• 2 The record establishes Barriga had ample basis for courtroom identification independent of the tainted lineup. The witness viewed the assailant for "a few" or "approximately eight" minutes, at a distance of between 1 and 2 feet in what the witness considered sufficient lighting. Furthermore, Barriga accurately identified the assailant to a police investigator before defendant was arrested. See People v. McTush (1980), 81 Ill.2d 513, 521, 410 N.E.2d 861.

Defendant urges People v. Bean (1970), 121 Ill. App.2d 332, 257 N.E.2d 562, requires reversal of the instant case. In Bean the court reversed a conviction holding "all subsequent identifications of defendant by the victim, including in-court identification, are directly traceable to the unlawful detention of defendant." (121 Ill. App.2d 332, 335.) However, we have recently held "the `but for' test used in Bean `exceeds the mandate of the United States Supreme Court and the courts> of this state.'" (People v. Dangerfield (1979), 78 Ill. App.3d 1046, 1048, 398 N.E.2d 57, appeal denied (1980), 79 Ill.2d 632, quoting from People v. Pettis (1973), 12 Ill. App.3d 123, 126, 298 N.E.2d 372.) The correct test to be applied in the instant case is set forth in Crews. Furthermore, identification by photographs has been long approved by the courts> of Illinois for practical reasons. In the case at bar there is no contention that the photographic identification was predicated upon impermissible suggestion. See People v. Allender (1977), 69 Ill.2d 38, 370 N.E.2d 509, citing Simmons v. United States (1968), 390 U.S. 377, 19 L.Ed.2d 1247, 88 S.Ct. 967.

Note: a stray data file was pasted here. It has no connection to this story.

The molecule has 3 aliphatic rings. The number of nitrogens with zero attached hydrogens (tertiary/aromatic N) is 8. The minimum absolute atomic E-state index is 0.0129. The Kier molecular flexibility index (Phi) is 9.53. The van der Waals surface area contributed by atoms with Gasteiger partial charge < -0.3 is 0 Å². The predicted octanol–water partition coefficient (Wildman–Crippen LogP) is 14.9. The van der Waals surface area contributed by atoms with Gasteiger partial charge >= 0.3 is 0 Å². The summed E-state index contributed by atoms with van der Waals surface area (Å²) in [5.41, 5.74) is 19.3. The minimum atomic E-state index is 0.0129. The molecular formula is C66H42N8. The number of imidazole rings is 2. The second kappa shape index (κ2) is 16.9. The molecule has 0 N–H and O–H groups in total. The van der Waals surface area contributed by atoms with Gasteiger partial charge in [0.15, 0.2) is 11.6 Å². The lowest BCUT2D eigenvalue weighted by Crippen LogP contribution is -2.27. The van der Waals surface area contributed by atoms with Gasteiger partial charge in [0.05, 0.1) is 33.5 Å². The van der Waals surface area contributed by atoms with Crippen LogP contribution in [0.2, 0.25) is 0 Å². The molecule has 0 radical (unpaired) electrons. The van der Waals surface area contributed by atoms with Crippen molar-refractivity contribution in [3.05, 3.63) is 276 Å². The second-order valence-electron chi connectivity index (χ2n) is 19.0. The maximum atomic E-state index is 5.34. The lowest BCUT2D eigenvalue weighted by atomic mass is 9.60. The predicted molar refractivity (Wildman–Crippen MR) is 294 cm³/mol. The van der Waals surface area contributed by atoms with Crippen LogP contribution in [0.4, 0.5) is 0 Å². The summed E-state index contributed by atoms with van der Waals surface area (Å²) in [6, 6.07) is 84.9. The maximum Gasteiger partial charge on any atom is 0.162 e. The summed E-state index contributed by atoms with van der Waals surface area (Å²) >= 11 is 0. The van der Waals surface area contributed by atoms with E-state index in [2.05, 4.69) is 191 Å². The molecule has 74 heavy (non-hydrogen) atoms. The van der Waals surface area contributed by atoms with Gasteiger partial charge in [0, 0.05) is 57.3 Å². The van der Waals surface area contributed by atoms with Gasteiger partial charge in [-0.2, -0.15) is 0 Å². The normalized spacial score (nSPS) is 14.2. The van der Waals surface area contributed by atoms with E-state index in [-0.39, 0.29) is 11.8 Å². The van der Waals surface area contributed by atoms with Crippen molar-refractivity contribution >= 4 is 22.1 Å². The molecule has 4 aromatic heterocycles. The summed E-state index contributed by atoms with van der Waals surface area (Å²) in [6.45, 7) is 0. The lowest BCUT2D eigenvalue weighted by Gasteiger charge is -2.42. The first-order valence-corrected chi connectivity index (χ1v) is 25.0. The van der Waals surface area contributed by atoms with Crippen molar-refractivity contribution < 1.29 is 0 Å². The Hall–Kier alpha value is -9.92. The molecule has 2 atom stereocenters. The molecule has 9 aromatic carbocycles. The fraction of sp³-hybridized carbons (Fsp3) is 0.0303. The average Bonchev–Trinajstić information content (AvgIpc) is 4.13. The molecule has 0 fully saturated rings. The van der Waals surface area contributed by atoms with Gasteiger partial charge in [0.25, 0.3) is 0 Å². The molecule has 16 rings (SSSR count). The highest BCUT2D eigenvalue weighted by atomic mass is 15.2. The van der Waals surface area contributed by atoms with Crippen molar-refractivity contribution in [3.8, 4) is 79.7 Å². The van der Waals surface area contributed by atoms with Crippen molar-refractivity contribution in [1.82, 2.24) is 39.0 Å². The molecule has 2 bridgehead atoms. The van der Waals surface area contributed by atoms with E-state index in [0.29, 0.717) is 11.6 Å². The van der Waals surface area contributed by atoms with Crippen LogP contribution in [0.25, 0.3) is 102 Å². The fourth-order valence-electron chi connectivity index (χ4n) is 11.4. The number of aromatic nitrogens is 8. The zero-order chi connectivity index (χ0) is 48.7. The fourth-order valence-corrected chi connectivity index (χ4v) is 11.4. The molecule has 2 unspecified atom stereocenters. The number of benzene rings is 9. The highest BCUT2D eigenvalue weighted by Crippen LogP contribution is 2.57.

Defendant argues the trial court improperly restricted the cross-examination of Barriga regarding the time factor of his opportunity to observe the man who shot the deceased. Barriga testified he observed the defendant for approximately 8 minutes. Later on cross-examination he stated "I'm only saying in a few minutes this happened." Defendant was not allowed to ask the witness "what a few minutes to him would be."

• 3 The scope of cross-examination "rests within the sound discretion of the trial court," and its ruling will be reversed only if an abuse of discretion is shown. (People v. Blakes (1976), 63 Ill.2d 354, 358, 348 N.E.2d 170.) We find no abuse of discretion here. Furthermore, we see no prejudice to defendant as a result of the rulings of the trial court. (See People v. Myers (1980), 92 Ill. App.3d 229, 237, 415 N.E.2d 1108.) Actually, counsel for defendant asked the witness three times how long he viewed defendant and always received the same answer. To the last question the witness answered "about eight minutes." The witness also said, "I'm only saying that in a few minutes this happened." The trial court properly refused a fourth inquiry as to what the witness meant by "a few minutes." Even a very restricted estimate of a few minutes would have ...